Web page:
The whole city was riding high the last three days, as the Toronto Raptors won their first ever NBA Finals game. The juggernaut Golden State Warriors they were matched-up against were feeling, as a result of injuries and depleted depth, more vulnerable than they’d ever been. The Raptors were one home win away from seizing control of the series, positioning themselves as the team to potentially end this Warriors’ dynasty. Kawhi Leonard was going to re-sign, Kyle Lowry was re-writing all the narratives. Everything was perfect.
And yet, the Warriors are still the Warriors, and tonight, in very typical Warriors fashion, they were able to build the Raptors’ hopes up, only to dash them, winning a tight 109-104 game on the back of a crushing third quarter run.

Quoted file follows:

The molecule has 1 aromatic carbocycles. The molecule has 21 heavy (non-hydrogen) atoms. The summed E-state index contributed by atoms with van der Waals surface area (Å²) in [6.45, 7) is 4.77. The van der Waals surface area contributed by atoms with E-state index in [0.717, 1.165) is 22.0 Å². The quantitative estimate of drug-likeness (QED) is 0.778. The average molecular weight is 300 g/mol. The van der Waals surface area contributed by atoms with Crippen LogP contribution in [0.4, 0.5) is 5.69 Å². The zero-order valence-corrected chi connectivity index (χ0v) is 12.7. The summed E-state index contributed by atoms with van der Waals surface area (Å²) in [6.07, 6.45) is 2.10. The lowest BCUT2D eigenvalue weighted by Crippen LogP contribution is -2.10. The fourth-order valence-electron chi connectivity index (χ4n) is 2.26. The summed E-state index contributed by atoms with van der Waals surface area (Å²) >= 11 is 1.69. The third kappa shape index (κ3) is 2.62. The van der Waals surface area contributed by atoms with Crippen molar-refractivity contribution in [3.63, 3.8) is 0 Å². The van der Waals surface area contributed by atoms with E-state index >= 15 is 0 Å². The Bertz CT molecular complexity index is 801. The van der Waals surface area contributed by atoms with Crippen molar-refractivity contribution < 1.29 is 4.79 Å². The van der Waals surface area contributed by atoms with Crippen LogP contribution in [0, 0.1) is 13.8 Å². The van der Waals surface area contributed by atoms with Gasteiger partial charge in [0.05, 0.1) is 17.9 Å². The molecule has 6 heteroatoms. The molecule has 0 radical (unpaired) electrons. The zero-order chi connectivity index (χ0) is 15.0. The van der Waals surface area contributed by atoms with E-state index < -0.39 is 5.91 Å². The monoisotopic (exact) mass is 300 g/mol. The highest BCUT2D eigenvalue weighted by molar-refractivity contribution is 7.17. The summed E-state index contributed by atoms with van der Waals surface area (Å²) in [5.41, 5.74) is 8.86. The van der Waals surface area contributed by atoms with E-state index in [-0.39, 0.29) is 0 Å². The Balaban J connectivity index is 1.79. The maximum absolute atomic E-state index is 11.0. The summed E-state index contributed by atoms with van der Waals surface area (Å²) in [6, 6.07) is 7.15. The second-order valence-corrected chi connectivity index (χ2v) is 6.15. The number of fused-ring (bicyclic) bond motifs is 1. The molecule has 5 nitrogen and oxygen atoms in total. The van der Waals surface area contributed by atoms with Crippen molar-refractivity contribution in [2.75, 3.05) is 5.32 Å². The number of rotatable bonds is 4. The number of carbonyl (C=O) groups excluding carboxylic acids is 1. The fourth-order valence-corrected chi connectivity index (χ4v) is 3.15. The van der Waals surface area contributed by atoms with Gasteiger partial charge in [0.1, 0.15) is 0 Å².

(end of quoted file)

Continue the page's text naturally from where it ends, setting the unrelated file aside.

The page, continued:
The game was something of a two-man show to start, with Klay Thompson carrying Golden State while Kawhi Leonard dominated for the Raptors. Toronto’s floor spacers missed some easy early shots, but Leonard got them going, scoring on multiple levels, nailing pull-up jumpshots and powering his way inside for a layup and trip to the free-throw line. Meanwhile, Thompson scored Golden State’s first nine points, finishing the quarter with 11, en route to 25 on the night. The Raptors were making things tough on Thompson, forcing him to speed up his release and shoot over contests, but he caught fire nonetheless, and couldn’t seem to miss all throughout the first half.